Wildlife research encompasses the study of ecology, management, and conservation involving wild mammals, fishes, amphibians, reptiles, birds, and invertebrates. When conducting this type of research, it's important for scientists to understand how it impacts wild animals, their environment, and their welfare. Use the resources and guidelines below to learn how the 3Rs (replacement, reduction and refinement of animal use) can be incorporated into wildlife research and how to conduct various procedures and techniques while considering animal welfare. From an Institutional Animal Care and Use Committee (IACUC) standpoint, it's key to understand the IACUC's role in oversight of wildlife research as well as how to review wildlife study protocols. Find information below that addresses these topics.
Laws and Regulations
USDA's Animal and Plant Health Inspection Service (APHIS) provides guidance on the Animal Welfare Act's definition of "field study".
NIH's Office of Laboratory Animal Welfare (OLAW) answers questions regarding wildlife research and field studies under the PHS Policy.
This 2022 workshop held by the Institute for Laboratory Animal Research (ILAR) discusses laws and permits associated with wildlife research as well as restraint and handling of animals, transition of wild animals to captive settings, and other topics.
3Rs Alternatives in Wildlife Research
The results below are from literature searches on using the 3Rs in wildlife research and evaluating wildlife research protocols. If you want to find literature on these topics for a certain species, you can build upon these search strings by including animal keywords in the search string. To learn more about building and editing search strings, visit AWIC's alternatives literature searching page or, if you need help finding information, contact us.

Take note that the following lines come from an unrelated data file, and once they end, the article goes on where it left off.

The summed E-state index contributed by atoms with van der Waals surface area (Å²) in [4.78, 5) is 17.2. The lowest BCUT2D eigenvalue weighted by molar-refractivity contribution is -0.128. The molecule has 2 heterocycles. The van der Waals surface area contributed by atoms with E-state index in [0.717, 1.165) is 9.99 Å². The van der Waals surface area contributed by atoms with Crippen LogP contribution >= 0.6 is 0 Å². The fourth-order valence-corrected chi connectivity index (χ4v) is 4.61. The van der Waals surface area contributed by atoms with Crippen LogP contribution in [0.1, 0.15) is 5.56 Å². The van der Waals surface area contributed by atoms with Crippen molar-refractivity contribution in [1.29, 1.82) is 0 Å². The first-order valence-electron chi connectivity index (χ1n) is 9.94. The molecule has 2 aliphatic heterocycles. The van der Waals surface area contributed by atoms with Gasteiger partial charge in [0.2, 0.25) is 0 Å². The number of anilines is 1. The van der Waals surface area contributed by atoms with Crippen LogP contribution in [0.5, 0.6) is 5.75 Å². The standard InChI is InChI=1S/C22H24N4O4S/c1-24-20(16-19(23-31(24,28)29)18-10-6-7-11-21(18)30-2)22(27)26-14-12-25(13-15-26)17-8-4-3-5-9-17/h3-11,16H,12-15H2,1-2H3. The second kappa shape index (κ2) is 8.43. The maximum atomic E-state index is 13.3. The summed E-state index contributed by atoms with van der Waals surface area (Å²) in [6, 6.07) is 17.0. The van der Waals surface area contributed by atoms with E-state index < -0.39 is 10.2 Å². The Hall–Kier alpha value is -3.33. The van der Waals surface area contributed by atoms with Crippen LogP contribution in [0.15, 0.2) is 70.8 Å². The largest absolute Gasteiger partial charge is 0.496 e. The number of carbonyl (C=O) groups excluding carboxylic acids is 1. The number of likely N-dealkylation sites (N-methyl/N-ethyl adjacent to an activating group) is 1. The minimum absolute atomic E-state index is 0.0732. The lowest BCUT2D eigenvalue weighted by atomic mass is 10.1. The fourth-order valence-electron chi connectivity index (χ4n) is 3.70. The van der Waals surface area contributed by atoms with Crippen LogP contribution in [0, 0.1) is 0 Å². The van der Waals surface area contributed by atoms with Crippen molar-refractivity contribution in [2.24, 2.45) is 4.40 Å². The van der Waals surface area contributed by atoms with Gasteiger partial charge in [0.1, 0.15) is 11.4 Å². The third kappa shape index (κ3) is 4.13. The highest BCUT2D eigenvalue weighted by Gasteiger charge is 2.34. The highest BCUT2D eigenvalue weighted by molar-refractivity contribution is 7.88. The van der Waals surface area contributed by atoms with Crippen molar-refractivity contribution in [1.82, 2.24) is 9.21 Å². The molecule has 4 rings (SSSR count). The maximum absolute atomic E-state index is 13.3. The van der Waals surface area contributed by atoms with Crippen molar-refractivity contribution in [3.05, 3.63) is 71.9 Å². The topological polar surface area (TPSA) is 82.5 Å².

The National Centre for the Replacement, Refinement & Reduction of Animals in Research (NC3Rs) provides examples of how the 3Rs: replacement (e.g. computer modeling), reduction (e.g. sharing data) and refinement (e.g. non-invasive sample collection) can be used in studies involving wild animals.
Dr. Miriam Zemanova, ecologist and wildlife geneticist, uses her site to share peer-reviewed studies that have implemented non-lethal or non-invasive methods that could be used as guidance for applying the 3Rs in wildlife research.
Guidelines for Using Wildlife Species in Research and Testing
2016 Guidelines of the American Society of Mammologists for the Use of Wild Mammals in Research and Education
Journal of Mammalogy; academic.oup.com.
Information on current professional techniques and regulations involving the use of mammals in research and teaching including details on capturing, marking, housing, and humanely killing wild mammals.
American Fisheries Society.
These 2014 guidelines provide general recommendations on field and laboratory activities, such as sampling, holding, and handling fishes; information on regulations and permits; and advice concerning ethical questions, such as perceptions of pain or discomfort that may be experienced by experimental subjects.
Guidelines for the Use of Live Amphibians and Reptiles in Field and Laboratory Research [pdf, 42 pages]
American Society of Ichthyologists and Herpetologists.
These 2004 guidelines address various groups of reptiles and amphibians and provide guidance on techniques that are known to be humane and effective in field research.
The Ornithological Council.
These 2022 guidelines address techniques relevant to birds and are formulated with consideration to animal welfare and research needs.
Canadian Council on Animal Care (CCAC).
These 2023 recommendations are for various procedures such as capture, restraint, handling, translocation, holding, and euthanasia of wild animals in research, management, teaching, and testing.